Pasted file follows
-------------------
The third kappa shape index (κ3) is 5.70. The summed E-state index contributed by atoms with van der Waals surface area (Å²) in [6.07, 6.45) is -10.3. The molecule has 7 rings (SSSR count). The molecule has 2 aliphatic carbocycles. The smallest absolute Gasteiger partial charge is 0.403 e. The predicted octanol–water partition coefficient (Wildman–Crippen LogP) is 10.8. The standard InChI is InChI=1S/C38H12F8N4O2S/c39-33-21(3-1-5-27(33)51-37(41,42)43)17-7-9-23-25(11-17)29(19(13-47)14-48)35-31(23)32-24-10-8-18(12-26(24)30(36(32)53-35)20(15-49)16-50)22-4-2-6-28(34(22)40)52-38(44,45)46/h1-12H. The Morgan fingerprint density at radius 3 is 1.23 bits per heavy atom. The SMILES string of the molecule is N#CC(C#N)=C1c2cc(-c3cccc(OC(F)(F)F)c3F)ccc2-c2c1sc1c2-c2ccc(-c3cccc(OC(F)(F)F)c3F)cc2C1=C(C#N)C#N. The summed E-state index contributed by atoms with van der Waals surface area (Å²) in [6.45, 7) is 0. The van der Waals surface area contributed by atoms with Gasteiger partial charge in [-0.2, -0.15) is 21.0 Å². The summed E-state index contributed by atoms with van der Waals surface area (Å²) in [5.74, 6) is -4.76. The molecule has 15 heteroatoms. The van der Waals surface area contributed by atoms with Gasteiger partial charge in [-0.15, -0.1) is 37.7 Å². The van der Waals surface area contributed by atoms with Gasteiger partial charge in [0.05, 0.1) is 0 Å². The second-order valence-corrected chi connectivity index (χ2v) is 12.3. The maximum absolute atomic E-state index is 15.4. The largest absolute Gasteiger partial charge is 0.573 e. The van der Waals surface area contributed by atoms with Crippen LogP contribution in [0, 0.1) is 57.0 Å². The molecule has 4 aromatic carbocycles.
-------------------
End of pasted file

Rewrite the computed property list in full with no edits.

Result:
The third kappa shape index (κ3) is 5.70. The summed E-state index contributed by atoms with van der Waals surface area (Å²) in [6.07, 6.45) is -10.3. The molecule has 7 rings (SSSR count). The molecule has 2 aliphatic carbocycles. The smallest absolute Gasteiger partial charge is 0.403 e. The predicted octanol–water partition coefficient (Wildman–Crippen LogP) is 10.8. The standard InChI is InChI=1S/C38H12F8N4O2S/c39-33-21(3-1-5-27(33)51-37(41,42)43)17-7-9-23-25(11-17)29(19(13-47)14-48)35-31(23)32-24-10-8-18(12-26(24)30(36(32)53-35)20(15-49)16-50)22-4-2-6-28(34(22)40)52-38(44,45)46/h1-12H. The Morgan fingerprint density at radius 3 is 1.23 bits per heavy atom. The SMILES string of the molecule is N#CC(C#N)=C1c2cc(-c3cccc(OC(F)(F)F)c3F)ccc2-c2c1sc1c2-c2ccc(-c3cccc(OC(F)(F)F)c3F)cc2C1=C(C#N)C#N. The summed E-state index contributed by atoms with van der Waals surface area (Å²) in [6.45, 7) is 0. The van der Waals surface area contributed by atoms with Gasteiger partial charge in [-0.2, -0.15) is 21.0 Å². The summed E-state index contributed by atoms with van der Waals surface area (Å²) in [5.74, 6) is -4.76. The molecule has 15 heteroatoms. The van der Waals surface area contributed by atoms with Gasteiger partial charge in [-0.15, -0.1) is 37.7 Å². The van der Waals surface area contributed by atoms with Gasteiger partial charge in [0.05, 0.1) is 0 Å². The second-order valence-corrected chi connectivity index (χ2v) is 12.3. The maximum absolute atomic E-state index is 15.4. The largest absolute Gasteiger partial charge is 0.573 e. The van der Waals surface area contributed by atoms with Crippen LogP contribution in [0, 0.1) is 57.0 Å². The molecule has 4 aromatic carbocycles.